Hong Kong’s equality watchdog and lawmakers have raised concerns over a complaint by a hearing-impaired man who spent six days at a psychiatric hospital after police officers and medical staff failed to communicate with him properly.
The 32-year-old man surnamed Liu was taken away by police last November following a quarrel with his mother, HK01 reported. His mother told officers that she was assaulted and that Liu had “mental problems.” Failing to understand Liu’s sign language, officers sent the man to Tuen Mun Hospital’s emergency unit without seeking a sign language interpreter.
Two days later, doctors at Tuen Mun Hospital sent Liu to Castle Peak Hospital, a psychiatric institution. Liu’s confinement was only discovered after his sister received a phone call – three days after Liu’s arrest – from Liu’s employer saying that Liu had been fired for an unexcused absence from work.
After spending six days at the psychiatric hospital, Liu was discharged with the help of his sister, friend, Chinese medical practitioner and lawmaker Fernando Cheung Chiu-hung.
A spokesperson for the Hospital Authority New Territories West Cluster said that Liu and his relatives did not seek sign language services during his stay at Tuen Mun Hospital. It said Liu was able to “communicate effectively” through writing with medical staff.
Liu “voluntarily” signed an agreement on December 2 to be transferred to Castle Peak Hospital, and Liu’s wife and father also agreed to the arrangement, the spokesperson said. It added that sign language services are generally available at institutions under the Hospital Authority.
At Castle Peak Hospital, a sign language interpreter was arranged to assist doctors in confirming that Liu “fully understood” the content of his written communication with medical staff, the spokesperson said.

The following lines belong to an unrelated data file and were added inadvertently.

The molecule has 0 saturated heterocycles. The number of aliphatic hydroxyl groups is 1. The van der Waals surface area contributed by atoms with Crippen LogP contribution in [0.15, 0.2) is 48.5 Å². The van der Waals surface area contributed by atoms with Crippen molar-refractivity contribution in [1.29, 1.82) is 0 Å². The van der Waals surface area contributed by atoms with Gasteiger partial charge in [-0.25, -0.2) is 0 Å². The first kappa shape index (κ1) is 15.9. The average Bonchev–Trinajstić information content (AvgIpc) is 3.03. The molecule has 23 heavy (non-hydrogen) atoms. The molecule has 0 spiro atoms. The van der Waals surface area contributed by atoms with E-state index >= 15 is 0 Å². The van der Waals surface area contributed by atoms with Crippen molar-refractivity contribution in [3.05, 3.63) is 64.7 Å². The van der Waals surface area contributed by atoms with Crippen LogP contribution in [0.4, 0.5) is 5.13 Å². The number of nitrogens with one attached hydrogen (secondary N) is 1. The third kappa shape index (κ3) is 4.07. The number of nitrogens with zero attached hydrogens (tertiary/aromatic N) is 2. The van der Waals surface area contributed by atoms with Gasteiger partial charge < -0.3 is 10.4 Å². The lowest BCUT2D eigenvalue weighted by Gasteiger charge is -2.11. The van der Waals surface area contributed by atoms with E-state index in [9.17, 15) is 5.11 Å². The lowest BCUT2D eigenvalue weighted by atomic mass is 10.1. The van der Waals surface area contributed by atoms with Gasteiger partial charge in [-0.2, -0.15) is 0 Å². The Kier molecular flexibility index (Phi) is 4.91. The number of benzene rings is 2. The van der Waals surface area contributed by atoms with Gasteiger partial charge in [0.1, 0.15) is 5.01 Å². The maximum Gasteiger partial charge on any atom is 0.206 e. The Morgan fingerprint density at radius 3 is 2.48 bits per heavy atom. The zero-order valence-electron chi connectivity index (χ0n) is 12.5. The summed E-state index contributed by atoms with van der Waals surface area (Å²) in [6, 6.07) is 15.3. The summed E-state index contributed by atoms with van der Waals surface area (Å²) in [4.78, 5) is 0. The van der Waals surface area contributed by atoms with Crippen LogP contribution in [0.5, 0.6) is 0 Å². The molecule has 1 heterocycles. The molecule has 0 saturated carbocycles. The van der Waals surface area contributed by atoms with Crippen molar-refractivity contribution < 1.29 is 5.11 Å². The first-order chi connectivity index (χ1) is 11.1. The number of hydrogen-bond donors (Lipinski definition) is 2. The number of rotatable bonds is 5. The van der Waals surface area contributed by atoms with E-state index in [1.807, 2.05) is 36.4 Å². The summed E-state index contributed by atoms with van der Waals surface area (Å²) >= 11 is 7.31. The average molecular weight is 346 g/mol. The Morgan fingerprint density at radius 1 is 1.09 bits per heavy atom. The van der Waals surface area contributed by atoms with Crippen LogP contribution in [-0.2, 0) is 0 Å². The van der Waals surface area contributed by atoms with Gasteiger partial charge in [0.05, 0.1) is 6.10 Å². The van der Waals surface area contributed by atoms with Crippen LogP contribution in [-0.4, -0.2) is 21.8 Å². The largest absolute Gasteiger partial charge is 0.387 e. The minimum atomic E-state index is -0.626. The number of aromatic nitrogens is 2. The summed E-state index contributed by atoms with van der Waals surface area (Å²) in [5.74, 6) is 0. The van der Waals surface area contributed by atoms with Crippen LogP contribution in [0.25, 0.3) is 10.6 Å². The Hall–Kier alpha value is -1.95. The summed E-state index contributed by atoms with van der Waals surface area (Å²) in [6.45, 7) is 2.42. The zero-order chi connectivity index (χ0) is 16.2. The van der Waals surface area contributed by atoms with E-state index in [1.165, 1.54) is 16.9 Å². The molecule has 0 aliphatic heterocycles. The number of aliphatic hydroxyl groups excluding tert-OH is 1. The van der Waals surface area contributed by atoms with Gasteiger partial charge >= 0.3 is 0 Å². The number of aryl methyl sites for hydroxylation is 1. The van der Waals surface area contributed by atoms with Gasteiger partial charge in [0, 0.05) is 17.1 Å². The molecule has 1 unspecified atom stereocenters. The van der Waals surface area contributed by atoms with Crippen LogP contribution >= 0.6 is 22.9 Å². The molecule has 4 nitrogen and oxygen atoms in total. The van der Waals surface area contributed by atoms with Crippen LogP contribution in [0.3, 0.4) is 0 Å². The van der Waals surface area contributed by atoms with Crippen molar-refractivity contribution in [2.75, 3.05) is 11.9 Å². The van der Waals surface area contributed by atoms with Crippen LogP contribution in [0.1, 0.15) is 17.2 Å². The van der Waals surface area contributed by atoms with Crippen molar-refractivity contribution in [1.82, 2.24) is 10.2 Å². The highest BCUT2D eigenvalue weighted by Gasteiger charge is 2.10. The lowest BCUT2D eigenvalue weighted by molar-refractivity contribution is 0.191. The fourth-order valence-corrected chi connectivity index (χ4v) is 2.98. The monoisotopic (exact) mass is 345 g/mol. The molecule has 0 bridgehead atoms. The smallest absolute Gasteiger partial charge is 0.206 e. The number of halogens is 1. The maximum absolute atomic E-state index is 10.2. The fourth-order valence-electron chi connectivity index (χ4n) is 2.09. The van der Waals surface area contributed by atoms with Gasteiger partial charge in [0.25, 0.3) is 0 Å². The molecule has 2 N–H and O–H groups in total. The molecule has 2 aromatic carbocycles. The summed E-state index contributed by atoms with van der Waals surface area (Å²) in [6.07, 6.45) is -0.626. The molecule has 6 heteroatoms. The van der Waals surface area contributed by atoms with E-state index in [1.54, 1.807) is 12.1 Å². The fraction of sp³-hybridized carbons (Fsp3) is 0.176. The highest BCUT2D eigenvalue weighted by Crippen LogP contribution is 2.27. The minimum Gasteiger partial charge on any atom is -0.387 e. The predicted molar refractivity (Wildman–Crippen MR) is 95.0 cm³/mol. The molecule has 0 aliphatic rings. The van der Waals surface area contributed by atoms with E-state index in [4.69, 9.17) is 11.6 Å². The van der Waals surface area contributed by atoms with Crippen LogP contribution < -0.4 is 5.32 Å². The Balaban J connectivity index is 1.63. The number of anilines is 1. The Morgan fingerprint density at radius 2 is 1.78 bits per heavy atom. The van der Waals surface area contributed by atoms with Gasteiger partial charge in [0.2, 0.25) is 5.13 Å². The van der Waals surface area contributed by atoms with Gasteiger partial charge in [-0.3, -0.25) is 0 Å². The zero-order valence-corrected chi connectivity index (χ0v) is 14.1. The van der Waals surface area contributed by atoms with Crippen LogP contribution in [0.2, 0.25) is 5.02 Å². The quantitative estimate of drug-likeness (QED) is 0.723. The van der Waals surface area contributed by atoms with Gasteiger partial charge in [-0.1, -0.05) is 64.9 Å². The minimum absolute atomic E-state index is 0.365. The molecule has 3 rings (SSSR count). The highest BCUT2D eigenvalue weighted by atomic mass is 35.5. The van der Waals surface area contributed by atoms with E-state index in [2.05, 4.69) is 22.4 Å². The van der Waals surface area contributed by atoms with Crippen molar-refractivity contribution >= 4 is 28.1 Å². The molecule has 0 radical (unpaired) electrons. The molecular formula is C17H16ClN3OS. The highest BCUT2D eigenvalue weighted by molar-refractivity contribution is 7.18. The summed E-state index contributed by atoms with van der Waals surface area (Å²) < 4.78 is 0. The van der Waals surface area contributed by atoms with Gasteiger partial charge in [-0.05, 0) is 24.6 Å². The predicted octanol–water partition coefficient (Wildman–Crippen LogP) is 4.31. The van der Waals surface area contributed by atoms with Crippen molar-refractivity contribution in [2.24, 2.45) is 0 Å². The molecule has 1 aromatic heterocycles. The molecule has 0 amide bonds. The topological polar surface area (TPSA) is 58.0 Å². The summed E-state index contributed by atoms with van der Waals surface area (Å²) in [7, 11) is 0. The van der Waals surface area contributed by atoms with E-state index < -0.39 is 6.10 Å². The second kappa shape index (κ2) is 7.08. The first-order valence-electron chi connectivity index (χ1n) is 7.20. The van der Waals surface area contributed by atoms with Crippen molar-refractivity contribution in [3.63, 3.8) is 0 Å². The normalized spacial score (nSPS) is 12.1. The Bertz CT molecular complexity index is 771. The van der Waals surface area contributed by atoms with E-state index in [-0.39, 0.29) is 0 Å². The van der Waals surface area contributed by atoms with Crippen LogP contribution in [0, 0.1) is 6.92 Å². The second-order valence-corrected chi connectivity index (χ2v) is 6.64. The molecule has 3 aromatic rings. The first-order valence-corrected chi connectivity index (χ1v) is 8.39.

‘Lack of sensitivity’
Liu told RTHK through an interpreter on Friday that he did not understand the documents he signed at the hospitals, as he could not comprehend long sentences. He said he felt frightened after the incident, but did not intend to file a complaint to the Equal Opportunities Commission.
Siu Tsan, founder of the NGO “Silence” who assisted with Liu’s discharge from Castle Peak Hospital, said Liu’s reading ability was equivalent to that of a Primary Four student.
“People with hearing impairment usually have low self-esteem and will sign documents even if they don’t understand the content,” he said.
“I found it strange that the hospital said Liu did not seek sign language services. You know he is hearing-impaired, then you should be proactive and offer a language interpreter, rather than ask him if he needs an interpreter,” he added.
“Many people in society and even organisations lack an understanding of [the needs of] people with hearing impairments.”
Labour Party lawmaker Fernando Cheung described the incident as “bizarre” and criticised the series of mistakes made by public institutions.
He said the incident reflected the “lack of sensitivity” towards the needs of hearing-impaired patients among frontline medical workers.
The Equal Opportunities Commission said in a statement that it is “highly concerned” about the incident.
“We urge the person involved to contact us directly and we would do our utmost to provide assistance,” the watchdog said, adding that people with hearing impairment and other forms of disabilities should be given equal access to services and facilities.
“The [Equal Opportunities Commission] hopes relevant departments can follow up on the case as soon as possible, and make improvements if necessary, to prevent similar incidents in the future.”
Correction: A previous headline mistakenly suggested that the police had directly sent Liu to a psychiatric hospital – in fact, he was referred there by Tuen Mun Hospital’s emergency unit.